The original Olympics began as a small regional festival in the 11th century, which was dedicated to the God Zeus. But the origins of the town itself are Mycenaean who worshipped the Goddess Rhea, sister of Cronus and father of Zeus. If you know your Mythology you may remember that Cronus was told that he would be dethroned by his own children and he devoured five of the sons Rhea had given birth to. When Zeus was born she gave a rock to Cronus and he ate that instead. Zeus survived and later dispatched his father to the underworld and Zeus became top God and founder of the Olympic games.
The first Olympic games were held in 776 BC and reached their height of popularity in 576 BC. The festival was open to only Greek born men but later Romans were allowed to compete most likely because they were running the Greek world by then. Slaves and women were not even allowed to be spectators and women caught sneaking in were thrown off a cliff. The events included foot races, wrestling, discus, javelin, long-jump, horse and chariot racing, and a type of boxing called pancratium. There were not only atheletic events but also writing, poetry and history readings, plus business transactions and treaties were made between leaders of city-states.
Spectators were able to see all the events and not just the ones the Americans were in and had a good chance of winning. The games were banned in 426 by the emperor Theodosius II because they were pagan, and the temples were destroyed.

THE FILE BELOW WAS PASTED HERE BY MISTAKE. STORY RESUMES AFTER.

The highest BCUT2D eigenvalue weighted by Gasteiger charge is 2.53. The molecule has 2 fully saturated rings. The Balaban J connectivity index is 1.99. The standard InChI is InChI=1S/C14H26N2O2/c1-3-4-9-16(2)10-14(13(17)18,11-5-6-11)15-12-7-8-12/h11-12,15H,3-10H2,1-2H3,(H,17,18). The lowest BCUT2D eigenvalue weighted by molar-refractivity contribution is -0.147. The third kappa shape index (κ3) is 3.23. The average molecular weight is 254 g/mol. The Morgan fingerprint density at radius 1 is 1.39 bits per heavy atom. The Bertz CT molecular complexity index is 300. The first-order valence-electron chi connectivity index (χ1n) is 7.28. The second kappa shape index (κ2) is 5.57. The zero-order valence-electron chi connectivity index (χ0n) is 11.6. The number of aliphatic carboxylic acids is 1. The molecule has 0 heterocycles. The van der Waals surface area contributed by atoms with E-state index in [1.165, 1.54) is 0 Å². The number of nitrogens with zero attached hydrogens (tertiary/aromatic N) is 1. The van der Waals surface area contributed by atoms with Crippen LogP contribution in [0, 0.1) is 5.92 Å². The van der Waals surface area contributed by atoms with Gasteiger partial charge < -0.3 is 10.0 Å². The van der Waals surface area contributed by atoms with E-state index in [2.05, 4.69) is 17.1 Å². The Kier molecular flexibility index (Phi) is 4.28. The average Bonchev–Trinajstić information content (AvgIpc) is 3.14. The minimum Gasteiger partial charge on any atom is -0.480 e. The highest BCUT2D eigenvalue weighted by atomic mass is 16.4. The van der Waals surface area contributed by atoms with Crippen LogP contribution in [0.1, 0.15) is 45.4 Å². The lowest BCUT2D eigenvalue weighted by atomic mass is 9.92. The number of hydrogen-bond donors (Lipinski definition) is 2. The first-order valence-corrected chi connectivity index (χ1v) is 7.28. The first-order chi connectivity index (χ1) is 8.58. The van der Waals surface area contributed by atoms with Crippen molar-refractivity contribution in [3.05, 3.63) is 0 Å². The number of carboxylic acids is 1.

Because of the destruction of the site by Theodosius and several earthquakes, there is not much left in the way of buildings besides foundations, steps and columns but these are impressive and are in a beautiful setting near the Kladeos river. The area is called The Altis which means the area sacred to Zeus and the reason there is anything left is because the flooding of the river buried it until 1875 when archaeologists rediscovered it.
The most outstanding building is the 5th Century Temple of Zeus, built by Livon, which contained the 12 meter high statue by Phideas, one of the seven wonders of the ancient world, which was removed to Constantinople by Theodocious and destroyed in a fire.
The stadium which could seat at least 20,000 people and was the largest of its kind. The Temple of Hera is where the Olympic flame is lit from the sun and then taken by runners to light the torch wherever the games are being held, a tradition which dates all the way back to 1936AD. Even today you will notice runners using the area for fun and for practice. The museum is across the road and contains the 4th Century BC statue of Hermes by Praxiteles, familiar to anyone who has taken art history, plus a number of other finds from the excavations including the Nike of Victory by Paeonios. According to Olympic legend she used to come down from the sky to hand a palm leaf to the winners.
The entire archaeological site of Olympia won't make you stare in awe and marvel at the ancient architecture however it is a beautiful place to visit and unlike most archaeological sites in Greece which are exposed to the sun and surrounded by vegetation that barely reaches your ankles, Olympia is shaded by tall trees and walking through the ruins can be a peaceful and profound experience. Olympia is a place you can visit any time of year and if you can come here when the rest of the tourists are gone you will find it even more enjoyable.
Click here to download a 3D model of Philippeon, compatible with Google Earth.
Click here to download a 3D model of the Stadium entrance, compatible with Google Earth.